There is a practice within the discipline of accounting that involves creating a chart of accounts. Also known as a COA, a chart of accounts is simply a list of the different cash accounts a business utilizes to operate. Included in the chart is each individual account along with its balance.
The COA can be rather complicated in the restaurant business. Why? According to the Dallas-based Gurian CPA accounting firm, it’s due to the fact that restaurant accounting itself is so complex. The more a restaurant’s accountant has to deal with, the greater the requirement to keep funds intended for different purposes separate.
Your typical restaurant lists five primary accounts on its COA. These are:
1. Food Expenses
The cost of procuring food and beverages is second only to labor when it comes to running a restaurant. It stands to reason that a restaurant would keep a separate account in order to keep track of the cost of procuring the food it sells to customers. This includes the cost of raw ingredients, finished food products, and beverages.
There are a couple of ways to account for food expenses as compared to food being an asset. Most smaller restaurants simply total up the entire cost of procuring food products and count it as a single item. They do not worry about spoilage and waste. This is the easiest and most streamlined way to account for food expenses.
The second method is to account for procurement and loss as separate entities. However, this requires paying a lot of attention to spoilage and waste. It requires calculating how much food is simply discarded as opposed to being sold. It offers a more accurate picture of food expenses, but it is also time-consuming.
2. Food Revenues
Food revenues are all of the revenues generated by selling food products. This includes in-house restaurant sales featuring both food and beverages. It also includes any outside sales. A restaurant might cater a corporate event or sell at a local festival. Those sales still count toward food revenues.
3. Occupancy Expenses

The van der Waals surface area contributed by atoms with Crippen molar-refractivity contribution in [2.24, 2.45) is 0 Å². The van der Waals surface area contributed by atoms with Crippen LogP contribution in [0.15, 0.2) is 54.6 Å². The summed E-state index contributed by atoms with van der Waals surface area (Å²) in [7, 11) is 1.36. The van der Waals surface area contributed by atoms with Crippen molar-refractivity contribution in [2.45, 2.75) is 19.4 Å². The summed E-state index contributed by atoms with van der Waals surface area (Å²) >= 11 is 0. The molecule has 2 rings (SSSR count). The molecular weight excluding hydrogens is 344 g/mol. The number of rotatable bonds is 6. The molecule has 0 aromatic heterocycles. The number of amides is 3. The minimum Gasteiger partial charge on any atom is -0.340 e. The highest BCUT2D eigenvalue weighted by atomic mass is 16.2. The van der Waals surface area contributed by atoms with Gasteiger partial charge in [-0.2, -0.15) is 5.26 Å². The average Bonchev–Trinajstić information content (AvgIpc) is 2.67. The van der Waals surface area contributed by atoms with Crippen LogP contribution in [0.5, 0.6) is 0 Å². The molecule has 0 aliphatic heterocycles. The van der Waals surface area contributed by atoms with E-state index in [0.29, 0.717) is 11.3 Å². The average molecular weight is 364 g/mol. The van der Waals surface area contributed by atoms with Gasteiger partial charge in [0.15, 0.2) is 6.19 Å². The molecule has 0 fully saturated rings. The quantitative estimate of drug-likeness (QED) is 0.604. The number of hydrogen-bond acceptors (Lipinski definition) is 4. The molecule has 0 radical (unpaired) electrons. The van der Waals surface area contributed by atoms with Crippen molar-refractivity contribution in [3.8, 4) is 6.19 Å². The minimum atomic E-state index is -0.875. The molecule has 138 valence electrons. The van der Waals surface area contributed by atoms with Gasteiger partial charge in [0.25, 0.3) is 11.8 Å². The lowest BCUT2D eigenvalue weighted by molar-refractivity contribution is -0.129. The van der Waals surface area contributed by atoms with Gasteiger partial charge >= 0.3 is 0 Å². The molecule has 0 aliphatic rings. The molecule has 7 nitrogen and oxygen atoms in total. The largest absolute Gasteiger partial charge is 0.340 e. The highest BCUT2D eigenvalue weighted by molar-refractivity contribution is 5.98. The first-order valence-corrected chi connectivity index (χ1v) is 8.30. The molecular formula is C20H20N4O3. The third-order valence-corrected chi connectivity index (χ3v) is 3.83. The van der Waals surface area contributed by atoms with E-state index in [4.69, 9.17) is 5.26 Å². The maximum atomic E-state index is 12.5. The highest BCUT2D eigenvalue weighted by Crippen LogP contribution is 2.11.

Accounting for all of the restaurant’s occupancy overhead is handled with the occupancy expenses account. This account is used to handle rent or mortgage payments, property insurance, taxes, utilities, disposal services, janitorial services, and so on.
Routine maintenance and repairs are also included here. Anything not considered routine could be considered an occupancy expense, but it could also be considered a capital improvement. It really just depends on the project.
4. Labor Expenses
Among the five primary accounts, labor is perhaps the most confusing. It accounts for all the expenses of providing labor. This includes both management and general labor. It covers wages and salaries, employee benefits, tips, etc.
The two most complicated aspects of labor expenses are tip income and overtime. Both are covered under state and federal laws that are designed specifically to address the unique aspects of restaurant payroll.
5. Operating Expenses
The final account covers operating expenses. This account is even more detailed than labor expenses. Fortunately, it doesn’t tend to be as confusing inasmuch as the vast majority of the items included here are black-and-white.
Operating expenses include all of the costs of running the restaurant apart from labor, occupancy, acquiring food and beverage products. We are talking licenses and permits, taxes, liability insurance, equipment, legal fees, marketing expenses, back office supplies, and on and on.
Seeing this chart of accounts, it is no wonder restaurants prefer to use CPAs. Trying to make heads or tails of it all keeps the restaurant owner from taking care of customers.